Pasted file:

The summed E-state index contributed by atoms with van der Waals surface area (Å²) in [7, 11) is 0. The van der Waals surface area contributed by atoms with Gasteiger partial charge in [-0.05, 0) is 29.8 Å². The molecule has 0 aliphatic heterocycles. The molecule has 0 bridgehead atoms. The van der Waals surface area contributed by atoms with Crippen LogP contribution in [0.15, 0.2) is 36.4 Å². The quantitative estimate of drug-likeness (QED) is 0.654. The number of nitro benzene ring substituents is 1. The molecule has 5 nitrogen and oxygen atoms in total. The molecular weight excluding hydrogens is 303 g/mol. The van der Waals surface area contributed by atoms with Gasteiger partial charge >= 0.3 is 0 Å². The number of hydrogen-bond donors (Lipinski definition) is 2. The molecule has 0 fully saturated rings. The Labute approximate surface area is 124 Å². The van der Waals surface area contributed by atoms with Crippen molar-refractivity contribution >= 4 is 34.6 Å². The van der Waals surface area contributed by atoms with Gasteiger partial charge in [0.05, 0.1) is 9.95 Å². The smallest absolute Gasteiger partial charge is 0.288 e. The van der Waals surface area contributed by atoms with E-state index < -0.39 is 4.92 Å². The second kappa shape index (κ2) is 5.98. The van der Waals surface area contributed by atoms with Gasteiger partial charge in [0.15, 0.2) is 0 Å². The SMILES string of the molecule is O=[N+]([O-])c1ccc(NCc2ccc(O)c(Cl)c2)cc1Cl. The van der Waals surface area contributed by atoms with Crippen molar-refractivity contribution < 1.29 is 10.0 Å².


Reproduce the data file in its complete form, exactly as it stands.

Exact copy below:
The summed E-state index contributed by atoms with van der Waals surface area (Å²) in [7, 11) is 0. The van der Waals surface area contributed by atoms with Gasteiger partial charge in [-0.05, 0) is 29.8 Å². The molecule has 0 aliphatic heterocycles. The molecule has 0 bridgehead atoms. The van der Waals surface area contributed by atoms with Crippen LogP contribution in [0.15, 0.2) is 36.4 Å². The quantitative estimate of drug-likeness (QED) is 0.654. The number of nitro benzene ring substituents is 1. The molecule has 5 nitrogen and oxygen atoms in total. The molecular weight excluding hydrogens is 303 g/mol. The van der Waals surface area contributed by atoms with Gasteiger partial charge >= 0.3 is 0 Å². The number of hydrogen-bond donors (Lipinski definition) is 2. The molecule has 0 fully saturated rings. The Labute approximate surface area is 124 Å². The van der Waals surface area contributed by atoms with Crippen molar-refractivity contribution >= 4 is 34.6 Å². The van der Waals surface area contributed by atoms with Gasteiger partial charge in [0.05, 0.1) is 9.95 Å². The smallest absolute Gasteiger partial charge is 0.288 e. The van der Waals surface area contributed by atoms with E-state index < -0.39 is 4.92 Å². The second kappa shape index (κ2) is 5.98. The van der Waals surface area contributed by atoms with Gasteiger partial charge in [0.15, 0.2) is 0 Å². The SMILES string of the molecule is O=[N+]([O-])c1ccc(NCc2ccc(O)c(Cl)c2)cc1Cl. The van der Waals surface area contributed by atoms with Crippen molar-refractivity contribution < 1.29 is 10.0 Å².